The School of Hard Knocks

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Science  30 May 2008:
Vol. 320, Issue 5880, pp. 1134-1135
DOI: 10.1126/science.320.5880.1134c

The identification of a disease-causing gene mutation in humans is typically followed by a flurry of research aimed at elucidating the normal function of the gene and how disruption of that function produces the specific pathological features of the disease. These projects often rely on the phenotypic characterization of mice in which the murine ortholog of the gene has been inactivated (knock-out mice) or in which the specific disease-causing mutation has been introduced into the murine germline (knock-in mice).

Although such models are informative, a recent analysis serves as a reminder that mice are not men, especially when it comes to protein quality-control systems. By examining the Mouse Genome Informatics database and the literature, Liao and Zhang identified 120 genes known to be essential for human survival and found that 22% of these are nonessential in mice. Interestingly, nearly half of these 27 genes encode proteins localized to vacuoles, which are membrane-bound compartments that help remove cellular waste such as misfolded proteins. In independent studies, Kobuke et al. and Bartoli et al. found that a missense mutation responsible for a specific type of muscular dystrophy in humans (an R77C substitution in alpha-sarcoglycan) caused no disease phenotype when introduced into mice. In this case also, the cross-species difference was tentatively traced to the quality-control systems that recognize and process defective proteins. — PAK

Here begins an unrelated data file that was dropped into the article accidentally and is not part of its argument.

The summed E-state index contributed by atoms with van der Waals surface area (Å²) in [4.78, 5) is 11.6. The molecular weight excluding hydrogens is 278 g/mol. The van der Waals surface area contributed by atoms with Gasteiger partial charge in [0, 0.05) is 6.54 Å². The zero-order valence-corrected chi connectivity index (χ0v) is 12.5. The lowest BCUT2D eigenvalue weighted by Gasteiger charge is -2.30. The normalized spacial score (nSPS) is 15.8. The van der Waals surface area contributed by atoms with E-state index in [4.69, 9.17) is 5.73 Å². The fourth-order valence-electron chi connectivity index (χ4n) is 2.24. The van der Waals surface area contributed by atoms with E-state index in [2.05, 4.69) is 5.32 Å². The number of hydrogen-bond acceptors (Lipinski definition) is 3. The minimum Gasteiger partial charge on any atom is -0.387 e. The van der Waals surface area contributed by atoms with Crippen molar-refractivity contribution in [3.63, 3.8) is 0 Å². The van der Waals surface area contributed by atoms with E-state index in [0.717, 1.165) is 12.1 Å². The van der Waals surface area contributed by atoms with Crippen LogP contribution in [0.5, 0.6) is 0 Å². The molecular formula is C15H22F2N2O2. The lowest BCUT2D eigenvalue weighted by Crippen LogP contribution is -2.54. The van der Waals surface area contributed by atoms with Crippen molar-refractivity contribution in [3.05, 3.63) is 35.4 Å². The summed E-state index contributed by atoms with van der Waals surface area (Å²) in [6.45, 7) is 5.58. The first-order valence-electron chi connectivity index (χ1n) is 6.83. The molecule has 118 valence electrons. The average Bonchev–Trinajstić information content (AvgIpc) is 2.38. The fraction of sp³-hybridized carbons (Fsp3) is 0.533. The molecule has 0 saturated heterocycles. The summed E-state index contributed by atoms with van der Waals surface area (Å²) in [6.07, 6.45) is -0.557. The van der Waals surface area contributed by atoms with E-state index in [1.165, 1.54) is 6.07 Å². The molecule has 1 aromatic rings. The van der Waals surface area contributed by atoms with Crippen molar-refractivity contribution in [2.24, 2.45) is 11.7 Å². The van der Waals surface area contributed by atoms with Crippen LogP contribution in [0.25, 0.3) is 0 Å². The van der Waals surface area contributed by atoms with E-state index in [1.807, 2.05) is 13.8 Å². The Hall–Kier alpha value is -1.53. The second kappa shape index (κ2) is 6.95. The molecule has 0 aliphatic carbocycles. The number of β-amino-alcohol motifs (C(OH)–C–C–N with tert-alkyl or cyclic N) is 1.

Proc. Natl. Acad. Sci. U.S.A. 105, 6987 (2008); Hum. Mol. Genet. 17, 1201; 1214 (2008).

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